January 2010

I understand writing your own curriculum.  I did it for years.  I enjoyed the process and it allowed me to emphasize the important parts of discipleship that the Scriptures teach and I wanted my students to grasp.

However, I also love the curriculum put out by LifeWay, which is part of the publishing arm of the Southern Baptist Convention.  The curriculum published for persons who are developmentally disabled is called ACCESS.  It is excellent and comes with a teacher’s guide and teaching helps.  You can review the curriculum, teacher’s guide for a minimal cost.  The Teacher’s Packet with teaching helps is expensive but well worth the cost.  However, you may not want to spring for the almost $20 until you view the Pupil’s books and teacher’s books.

I choose Gentleness

Ephesians 4:2

Central Theme:  Gentleness is showing tenderness and love to others.

Introduction—My grandson was told again and again, “Be gentle with your new baby sister.”  We would bearly touch the baby and move our finger bearly touching the skin to show him what gentle meant. We know we are to be gentle to babies but what about each other? Have a member read Ephesians 4:2.

       I.     Moses had been a shepherd for 40 years.  He knew what gentleness was because you must be gentle with sheep. 

          A. Now Moses was overworked leading the people of Israel when his Jethro, father-in-law came to see him. 

          B. Jethro said, “This is not good.  You will not be able to continue to do this. You need to divide the work.”

                   1.  Maybe Jethro was concerned that Moses would lose the gentle care he had learned when tending sheep?

                   2.  God knows that we must be gentle with each other.

          C. My Korean daughter-in-law uses a form of disciple that is gentle.

          D. The corrections and rebukes that I remember the most have been the most gentle.  My friend, Wylene, was able to gently rebuke me. 

      II.     Some people are born gentle, but most people must grow in gentleness.

              A. We grow in genleness by being gentle to other. 

              1.  We need to be gentle in the way we touch each other.

              2.  But the greatest damage is done in the way we talk to each other.

Conclusion—My grandson was taught how to be gentle with his baby sister.  Jethro was concerned that the shepherd, Moses, would lose his gentle touch learned tending sheep.  Each of us is either learning how to touch tenderly or we are striving to maintain a gentle touch.

Disney has offered people a free day at one of their parks if they will give a day volunteering with a non-profit organization.  The Special Gathering in Brevard and Indian River have qualified.  If you are interesting and live in either of these counties, you will need to volunteer for two hours and your time must be scheduled through me.

However, you begin by going to the Disney park sites.  To get there I google, “Disney give and get.”  That will take you to the Disney web page.  At the top of the page is the menu, Get and Give.  Click into that.  You will need to put in zip code near Brevard.  The catagory to best use is Arts and Culture to find Special Gathering.  You may need to go to the second page to find SpG.  When you find SpG, you will then click into the More Information button.  You will need to fill in your name and e-mail address and put a note to SpG.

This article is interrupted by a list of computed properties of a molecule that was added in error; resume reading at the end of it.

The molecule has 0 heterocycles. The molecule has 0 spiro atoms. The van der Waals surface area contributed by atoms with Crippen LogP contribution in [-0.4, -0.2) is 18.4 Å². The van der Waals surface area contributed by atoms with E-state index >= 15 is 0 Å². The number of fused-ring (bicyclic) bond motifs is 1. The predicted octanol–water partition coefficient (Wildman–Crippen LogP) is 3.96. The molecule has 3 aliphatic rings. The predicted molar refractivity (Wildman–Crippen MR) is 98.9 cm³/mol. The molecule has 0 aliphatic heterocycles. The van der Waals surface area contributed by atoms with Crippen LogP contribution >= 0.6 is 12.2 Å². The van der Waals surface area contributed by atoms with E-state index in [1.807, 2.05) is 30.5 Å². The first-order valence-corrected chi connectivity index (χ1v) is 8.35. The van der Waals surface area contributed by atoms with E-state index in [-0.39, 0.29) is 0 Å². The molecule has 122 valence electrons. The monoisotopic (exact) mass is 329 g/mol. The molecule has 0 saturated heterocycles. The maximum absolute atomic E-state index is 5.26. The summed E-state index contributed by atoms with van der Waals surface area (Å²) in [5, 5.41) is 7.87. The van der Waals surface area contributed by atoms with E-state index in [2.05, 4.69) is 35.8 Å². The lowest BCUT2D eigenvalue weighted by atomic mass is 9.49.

After that you will get an e-mail to ask about your point of interest, answer it and your time can be scheduled.  When you have been scheduled with Special Gathering, you will need to schedule your time on the website.  You can access that in the e-mail you receive. 

When you work, SpG will verify that you fulfilled your commitment.  My understanding is that after this you will receive an e-mail from Disney that will serve as a certificate entitling you to a ticket.

Small children cannot volunteer with Special Gathering.  Our age limit is 10 years old.  There are other opportunities for children to help, however, with other organizations.

More than 30 people have signed on to vounteer with SpG.  Perhaps you may want to join us for a worship service and time of helping and service.

On Friday, I needed to call the supported living coach of two members who are living in their own home.  I tried to call the number I had in my record but I got a message that this number could not be dailed.  Therefore, I called the members’ home and spoke to the one member who is able to read. 

“Can you give me the phone number of your coach on your refrigerator?”  I asked

“Sure,” she told me.  She read the number as 635 1237.  The number I had in my records was 636 1337. 

“Are you sure that is correct?  Read it to me again,” I said.

Again, she read 635 1237.  “June, could the number be, 636 1337?”

“Well, I said 2/3,” was her response.

“What about the first numbers 635.  Could that be 636?”

“No,” she said.  “It’s 635 1247.” 

That afternoon, I went into their home to look at the number on the refrigerator.  Clearly, in big letters, the number was 636 1337.  After asking permission to use their phone, I called the coach.  This time the message I got said that this number had been disconnected.

Should there be an emergency, June would be unable to read the phone number posted on her refrigerator.  However, even if she could call, the number was recently changed; and the new number had not been recorded on the refrigerator.